/PMC Bank fiasco and the return of the ghost of NPA

PMC Bank fiasco and the return of the ghost of NPA

Banks are in the news again. This time it’s the crisis hit Punjab & Maharashtra State Cooperative Bank hit by uncontrollable NPAs.  As per reports, it is said the Bank under reported its NPA exposure and has been barred by the RBI from giving new loans. Time will tell how this crisis shapes up in the coming future, keeping in mind the fact that state elections are knocking the door. We are already seeing various political leaders issuing statements on the crisis, so be sure, the fiasco will be milked to death by political parties of all colors.

Time and again, our banking institutions have been rocked by NPA scandals with balance sheets falling down like a pack of cards, taking down investors’ confidence along with them. Be it the Kingfisher airlines default where SBI took a major hit or the Nirav Modi fiasco where PNB was found napping amidst a looming NPA crisis. This time however it’s a state cooperative bank which ideally has a less exposure to corporate lending. One thing is clear, no bank, however big or small is insulated from the ghost of NPA.

What exactly is an NPA??

NPA in the most simplistic way means a bad loan. A loan which the bank is unable to recover from the borrower. Remember, the bank plays with our “public” money all the time. Not that it’s a bad thing to do. After all, we deposit our earnings in the banks in return for an interest. The bank in turn invests/lends that money to corporate/individuals in lieu of a guarantee or collateral, and earns interest on its loan. That is how life comes full circle.  As long as the value of collateral is higher than the loan amount, the bank is safe. For even if the borrower defaulted the bank could sell the collateral and recover the debt. Things go bad when the value of collateral is not able to cover the value of outstanding loan amount, as part of the loan is non-recoverable. That is called NPA.

Most of us might have taken a loan to finance our car or home. How come a bank that expects us to never miss an EMI loses Crores of rupees in bad loans? It casts a doubt on the judgment of our bankers, in whose custody we keep our hard earned money. The reasons are many. One the loan to corporate, industries is given considering future cash inflows. And those expected inflows may not happen due unforeseeable circumstances, like a changed market situation or change in Govt policies, making the project unviable. The second reason is collusion of bank officials with the lenders, in which loans are given on unsecure or insufficient collaterals or inflated/spurious financials. This collusion was seen both in case of Kingfisher & Nirav Modi NPA scandals.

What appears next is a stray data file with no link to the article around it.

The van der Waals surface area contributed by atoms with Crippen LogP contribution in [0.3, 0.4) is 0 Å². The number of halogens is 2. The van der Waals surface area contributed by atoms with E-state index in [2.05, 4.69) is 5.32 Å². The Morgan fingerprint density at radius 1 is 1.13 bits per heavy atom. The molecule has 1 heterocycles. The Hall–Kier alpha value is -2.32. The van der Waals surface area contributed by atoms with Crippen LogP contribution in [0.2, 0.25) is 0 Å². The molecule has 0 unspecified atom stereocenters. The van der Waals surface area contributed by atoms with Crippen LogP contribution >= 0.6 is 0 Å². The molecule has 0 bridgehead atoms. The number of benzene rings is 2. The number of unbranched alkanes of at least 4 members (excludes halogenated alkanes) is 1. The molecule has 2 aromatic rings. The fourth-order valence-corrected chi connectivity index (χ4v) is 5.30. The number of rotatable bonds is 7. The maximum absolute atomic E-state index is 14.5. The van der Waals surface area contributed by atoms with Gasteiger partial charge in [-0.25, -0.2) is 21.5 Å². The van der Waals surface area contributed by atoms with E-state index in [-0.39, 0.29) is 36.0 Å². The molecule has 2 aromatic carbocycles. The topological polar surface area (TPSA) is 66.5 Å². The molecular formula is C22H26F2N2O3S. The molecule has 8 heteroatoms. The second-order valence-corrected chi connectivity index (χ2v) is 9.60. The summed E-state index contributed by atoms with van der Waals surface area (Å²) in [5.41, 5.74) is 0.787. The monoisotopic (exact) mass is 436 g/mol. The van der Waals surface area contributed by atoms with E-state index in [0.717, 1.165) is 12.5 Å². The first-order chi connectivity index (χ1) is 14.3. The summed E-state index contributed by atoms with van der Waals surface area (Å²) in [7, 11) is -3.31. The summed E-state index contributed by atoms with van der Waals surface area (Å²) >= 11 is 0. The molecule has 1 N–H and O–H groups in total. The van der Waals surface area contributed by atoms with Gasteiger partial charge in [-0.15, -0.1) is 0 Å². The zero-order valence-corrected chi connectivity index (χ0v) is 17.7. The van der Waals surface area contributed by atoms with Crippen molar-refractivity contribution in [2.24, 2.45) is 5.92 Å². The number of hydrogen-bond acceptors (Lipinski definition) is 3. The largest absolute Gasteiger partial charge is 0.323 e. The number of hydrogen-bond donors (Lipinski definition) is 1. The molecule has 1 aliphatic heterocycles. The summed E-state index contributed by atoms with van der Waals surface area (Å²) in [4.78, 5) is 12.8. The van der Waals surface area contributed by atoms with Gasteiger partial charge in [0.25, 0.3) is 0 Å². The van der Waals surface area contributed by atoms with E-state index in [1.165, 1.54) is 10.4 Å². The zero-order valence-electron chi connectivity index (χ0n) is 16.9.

As per this report by Livemint, as of June 19, seventeen banks had bad loan ratio above 10 percent with three public sector banks nearing the 20% mark. As of now Indian banks face a mountain of an almost 9 Lakh Crores worth of NPAs.

(Source- https://www.prsindia.org/content/examining-rise-non-performing-assets-india )

The above report, though slightly old does not paint a rosy picture too. Rising NPA percentage and declining returns simply mean the banks are losing the capacity lend credit, thus causing a dampening effect on economic growth.


The IBC Code, the 2016 insolvency and Bankruptcy Code has given a way out for the ailing banks. Lenders should take the decision, and not delay in initiating proceedings within the IBC framework so as to maximize recovery from assets sale or reconstruction.

Internal checks, the banks must exercise caution, while financing and not take too much risk on their back. Keeping the risk exposure within the norms will prevent a bubble burst.

Third, the Govt must increase its own spending, till the time the banking sector recovers to comfortable levels, to restart the credit growth which spurs investment and expansion of the economy. This may lead to an increase in fiscal deficit but considering the Govt has largely kept it under control, maybe it is time to loosen up the strings for the time being.


Indian economy has traditionally been a savings driven. Where we put in our savings in banks and banks invest them in the economy. Instead, we, people could directly invest in the economy. By way of shares, SIPs, Bonds, and so many other investment options present in the market today. In effect, we have to move towards an investment driven economy. So that the decision as to where to invest the money lies with the individual rather than the bank. After all one wrong decision will affect one individual rather than all those who banked on the banker. In case of the PMC Bank who robbed it, only time will tell.

I am a marketing professional with corporate experience in cement, b2b project sectors. Passionate to write about geopolitics, defense, economic and political affairs of the country.